This project began in response to a racist attack on Roma (gypsy) people by a facebook acquaintance. When I criticized the post, this person and several of her friends described me as a pretentious Westerner who no longer had any right to discuss Hungarian politics because I “left my homeland.” During the course of the conversation I was told not to come back to Hungary and that true Hungarians were proudly racist. My refusal to embrace the exclusion of Roma from a Hungarian political identity entailed my own exclusion from Hungarian-ness. Throughout the conversation, I felt unsafe, especially knowing that my homosexuality was yet another reason to exclude me from a Hungarian nation. This experience was a catalyst for creating a project that explored the frictions, imbrications, and constellations of nationalism, racism, sexuality, gender, and violence.
In order to contest these exclusions and inclusions, I focused my thesis show on using and subverting textual and visual images that reference Hungarian national tradition, queer experience, and the problems of translation. In particular, I chose to combine Hungary’s ancient runic alphabet with sexualized language and images, so that the work engages in multiple acts of simultaneous translation. The language that I use has a fraught history. It was used before Hungary became a unified kingdom and converted to Christianity. The runic alphabet lived on in decorative folk art. Recently, it experienced resurgence with extreme right-wing nationalist groups. I use it in order to evoke the beauty of folk traditions and the violence which that folk nationalism has perpetuated. The visuals that I use, particularly the colors, and patterns, come from Hungarian folk art, traditionally done by women. I celebrate its beauty while also recognizing the violent history and the extreme nationalist politics that it’s attached to. This work is a way for me to claim membership within that community of Hungarian women while also stretching the boundaries of who’s included in those communities. You’re not supposed to talk about loving c*nt in your embroidery.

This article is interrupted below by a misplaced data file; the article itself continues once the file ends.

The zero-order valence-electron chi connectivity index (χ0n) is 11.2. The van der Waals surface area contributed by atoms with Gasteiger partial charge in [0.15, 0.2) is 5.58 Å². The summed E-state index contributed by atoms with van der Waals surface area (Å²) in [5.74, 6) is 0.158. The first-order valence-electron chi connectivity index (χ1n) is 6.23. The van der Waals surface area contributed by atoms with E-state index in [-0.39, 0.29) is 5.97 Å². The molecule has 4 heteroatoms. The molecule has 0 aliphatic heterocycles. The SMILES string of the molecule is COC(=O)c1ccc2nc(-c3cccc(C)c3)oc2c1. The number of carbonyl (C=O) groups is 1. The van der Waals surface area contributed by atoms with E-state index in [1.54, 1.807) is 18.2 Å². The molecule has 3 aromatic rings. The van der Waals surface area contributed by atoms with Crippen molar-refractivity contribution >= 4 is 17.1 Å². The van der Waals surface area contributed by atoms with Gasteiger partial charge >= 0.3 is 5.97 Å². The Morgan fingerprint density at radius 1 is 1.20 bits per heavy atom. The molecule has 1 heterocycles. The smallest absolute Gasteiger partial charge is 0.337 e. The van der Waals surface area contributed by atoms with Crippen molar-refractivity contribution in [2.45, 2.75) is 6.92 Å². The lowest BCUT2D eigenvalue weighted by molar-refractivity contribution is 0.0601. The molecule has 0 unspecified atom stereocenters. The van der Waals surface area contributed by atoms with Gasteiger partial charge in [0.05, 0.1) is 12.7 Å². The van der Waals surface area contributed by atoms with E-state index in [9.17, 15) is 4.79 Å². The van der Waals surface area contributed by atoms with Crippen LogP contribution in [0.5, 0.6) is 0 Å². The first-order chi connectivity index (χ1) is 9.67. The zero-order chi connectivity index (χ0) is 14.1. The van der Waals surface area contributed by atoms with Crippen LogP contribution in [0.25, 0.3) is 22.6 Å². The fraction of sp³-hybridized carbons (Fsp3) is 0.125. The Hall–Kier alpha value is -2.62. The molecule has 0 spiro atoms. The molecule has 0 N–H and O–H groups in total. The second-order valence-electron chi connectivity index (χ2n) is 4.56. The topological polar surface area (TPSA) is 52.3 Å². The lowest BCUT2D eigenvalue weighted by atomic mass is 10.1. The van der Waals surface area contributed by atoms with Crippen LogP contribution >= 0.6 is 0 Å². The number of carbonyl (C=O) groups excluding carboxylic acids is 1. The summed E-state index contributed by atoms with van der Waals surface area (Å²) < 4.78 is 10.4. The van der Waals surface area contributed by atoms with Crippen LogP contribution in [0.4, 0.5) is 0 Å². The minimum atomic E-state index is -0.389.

The work is densely encoded and translates between these different paradigms—queer, Hungarian, US, verbal, visual. In this show I have intentionally left some of the languages untranslated in order to encourage the audience to enter into these conversations as well as to experience the exclusion and discomfort of not having an easily accessible translation. The work is never a straightforward translation to and from; rather, I attempt to make sense of these topics in a comprehensive and necessarily complex way. Through exclusion, homesickness, frustration, desire, perversion, community, humor, tears, anger, words, and silences, I invite you to engage in this incomplete, messy, and impossible conversation.